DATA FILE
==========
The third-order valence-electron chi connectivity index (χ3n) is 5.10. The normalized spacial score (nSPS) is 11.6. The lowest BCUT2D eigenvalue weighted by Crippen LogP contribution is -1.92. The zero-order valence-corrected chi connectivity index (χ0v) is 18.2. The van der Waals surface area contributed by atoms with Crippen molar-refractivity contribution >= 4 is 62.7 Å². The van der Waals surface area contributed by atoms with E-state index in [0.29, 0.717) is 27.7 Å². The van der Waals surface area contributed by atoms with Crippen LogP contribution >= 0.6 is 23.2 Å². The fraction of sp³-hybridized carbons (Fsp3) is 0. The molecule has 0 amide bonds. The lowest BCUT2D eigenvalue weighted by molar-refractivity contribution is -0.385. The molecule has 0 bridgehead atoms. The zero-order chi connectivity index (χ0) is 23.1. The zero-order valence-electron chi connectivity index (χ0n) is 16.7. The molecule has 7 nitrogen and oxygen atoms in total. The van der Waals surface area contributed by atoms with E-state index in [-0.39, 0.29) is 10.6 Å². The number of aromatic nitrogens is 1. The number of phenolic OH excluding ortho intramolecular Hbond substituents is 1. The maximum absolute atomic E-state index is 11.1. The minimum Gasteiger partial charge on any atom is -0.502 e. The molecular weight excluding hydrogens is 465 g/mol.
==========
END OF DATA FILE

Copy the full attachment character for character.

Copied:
The third-order valence-electron chi connectivity index (χ3n) is 5.10. The normalized spacial score (nSPS) is 11.6. The lowest BCUT2D eigenvalue weighted by Crippen LogP contribution is -1.92. The zero-order valence-corrected chi connectivity index (χ0v) is 18.2. The van der Waals surface area contributed by atoms with Crippen molar-refractivity contribution >= 4 is 62.7 Å². The van der Waals surface area contributed by atoms with E-state index in [0.29, 0.717) is 27.7 Å². The van der Waals surface area contributed by atoms with Crippen LogP contribution >= 0.6 is 23.2 Å². The fraction of sp³-hybridized carbons (Fsp3) is 0. The molecule has 0 amide bonds. The lowest BCUT2D eigenvalue weighted by molar-refractivity contribution is -0.385. The molecule has 0 bridgehead atoms. The zero-order chi connectivity index (χ0) is 23.1. The zero-order valence-electron chi connectivity index (χ0n) is 16.7. The molecule has 7 nitrogen and oxygen atoms in total. The van der Waals surface area contributed by atoms with E-state index in [-0.39, 0.29) is 10.6 Å². The number of aromatic nitrogens is 1. The number of phenolic OH excluding ortho intramolecular Hbond substituents is 1. The maximum absolute atomic E-state index is 11.1. The minimum Gasteiger partial charge on any atom is -0.502 e. The molecular weight excluding hydrogens is 465 g/mol.